Friday, 14 July 2006

Evaluating the Effects of Water Chemistry Variation on an Enzyme Bioassay, MetPlate, Used to Screen for Metals Contamination in Mining Impacted Soils and Waters.

Eric Blumenstein1, James F. Ranville1, Ladonna Choate2, Philippe Ross1, and Thomas Wildeman1. (1) Colorado School of Mines, Division of Environmental Science and Engineering, Golden, CO 80401, (2) U.S. Geological Survey, P.O. Box 1473, Golden, CO 80402

Mine tailings piles and abandoned mine soils are often contaminated by a suite of toxic metals which were wasted in the mining process. Traditional toxicity testing of such areas has been conducted using Toxicity Characteristic Leachate Procedure (TCLP) or traditional toxicity tests using organisms such as the earthworm Eisenia foetida. The TCLP is essentially a total acid digestion, which measures total metals present rather than metals that are bioavailable, and E. foetida tests take between 48 hours to two weeks, rely on a limited number of organisms per test concentration, and require culturing. Enzymatic bioassays provide an easier, less costly, and more time-effective toxicity screening procedure for Mining Impacted Soils (MIS) such as mine tailings and abandoned mine soil leachates. This study evaluated the commercially available enzymatic toxicity assay, MetPLATE™. The MetPLATE™ assay uses a modified strain of the Escherichia coli bacteria as the test organism. When the E. coli bacteria are not stressed, they produce the enzyme ?-galactosidase, which cleaves a chromogenic substrate. Conversely, when the E. coli bacteria are stressed, they cleave lesser amounts of substrate or no substrate at all. The inhibition of the enzyme can be measured colorometrically with a 96-well spectrophotometer. Variations in water chemistry parameters affect the bioavailability of metals present in MIS and MIS leachates, an thus their inhibition on MetPLATE™ E. coli, by altering the concentration, competition, and complexation. Increased concentration caused an increase in toxicity. An increase in competitive cations, such as those of hardness (Ca2+, Mg2+, and Na+), caused a decrease in inhibition. Elevated inorganic complexes, such as alkalinity (HCO3-, CO32-), and organic complexes, such as natural organic matter, also provided protective effects to the E. coli in the MetPLATE™ assay. Additionally, the MetPLATE™ assay requires a very short testing period (~2 hours), contains 100,000+ organisms per sample concentration, and eliminates the need for a culture.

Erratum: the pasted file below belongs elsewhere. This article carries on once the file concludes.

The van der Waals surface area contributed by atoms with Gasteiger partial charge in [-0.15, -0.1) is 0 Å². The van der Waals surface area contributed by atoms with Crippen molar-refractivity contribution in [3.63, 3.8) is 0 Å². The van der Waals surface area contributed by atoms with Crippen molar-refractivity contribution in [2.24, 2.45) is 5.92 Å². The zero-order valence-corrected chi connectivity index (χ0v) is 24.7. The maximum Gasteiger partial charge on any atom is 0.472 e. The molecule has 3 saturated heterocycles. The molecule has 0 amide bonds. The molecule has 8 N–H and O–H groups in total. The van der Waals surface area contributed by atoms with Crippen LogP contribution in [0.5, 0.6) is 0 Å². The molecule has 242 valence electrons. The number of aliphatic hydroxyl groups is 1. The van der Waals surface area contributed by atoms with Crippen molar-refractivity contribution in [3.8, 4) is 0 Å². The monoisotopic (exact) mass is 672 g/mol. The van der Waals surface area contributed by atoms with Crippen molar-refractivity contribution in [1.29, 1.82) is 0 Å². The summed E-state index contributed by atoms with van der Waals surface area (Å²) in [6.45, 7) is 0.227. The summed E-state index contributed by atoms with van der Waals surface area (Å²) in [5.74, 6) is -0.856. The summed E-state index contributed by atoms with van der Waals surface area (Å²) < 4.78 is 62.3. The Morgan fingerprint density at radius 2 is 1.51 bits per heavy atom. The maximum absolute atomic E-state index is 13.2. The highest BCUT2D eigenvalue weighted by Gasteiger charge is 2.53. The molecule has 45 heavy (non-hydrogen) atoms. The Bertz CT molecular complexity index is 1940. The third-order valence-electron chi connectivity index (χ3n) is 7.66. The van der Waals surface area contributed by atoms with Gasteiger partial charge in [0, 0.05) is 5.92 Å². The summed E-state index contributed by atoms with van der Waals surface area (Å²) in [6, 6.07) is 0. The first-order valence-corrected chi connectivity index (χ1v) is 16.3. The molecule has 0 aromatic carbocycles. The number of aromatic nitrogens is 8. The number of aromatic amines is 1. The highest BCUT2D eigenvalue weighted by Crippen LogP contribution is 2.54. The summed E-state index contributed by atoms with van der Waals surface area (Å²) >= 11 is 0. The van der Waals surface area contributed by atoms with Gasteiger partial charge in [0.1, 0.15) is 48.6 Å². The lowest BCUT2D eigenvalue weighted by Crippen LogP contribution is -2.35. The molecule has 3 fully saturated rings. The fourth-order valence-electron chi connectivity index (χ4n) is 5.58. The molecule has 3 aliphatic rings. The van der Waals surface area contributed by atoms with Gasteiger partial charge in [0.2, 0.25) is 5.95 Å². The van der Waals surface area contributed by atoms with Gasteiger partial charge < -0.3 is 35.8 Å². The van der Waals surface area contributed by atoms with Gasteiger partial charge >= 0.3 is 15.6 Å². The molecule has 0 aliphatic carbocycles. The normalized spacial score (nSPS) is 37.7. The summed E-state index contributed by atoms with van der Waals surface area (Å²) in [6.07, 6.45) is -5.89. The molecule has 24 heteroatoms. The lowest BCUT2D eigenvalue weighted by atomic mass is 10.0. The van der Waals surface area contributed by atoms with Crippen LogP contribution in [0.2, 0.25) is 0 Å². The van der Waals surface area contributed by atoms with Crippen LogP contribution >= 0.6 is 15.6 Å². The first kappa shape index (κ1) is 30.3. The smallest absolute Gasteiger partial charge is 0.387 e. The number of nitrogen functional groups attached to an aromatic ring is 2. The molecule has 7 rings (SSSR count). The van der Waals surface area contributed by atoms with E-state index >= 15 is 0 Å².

Back to 2.0W Emerging Methods to Examine Metal Speciation and Bioavailability in Soils - Theater
Back to WCSS

Back to The 18th World Congress of Soil Science (July 9-15, 2006)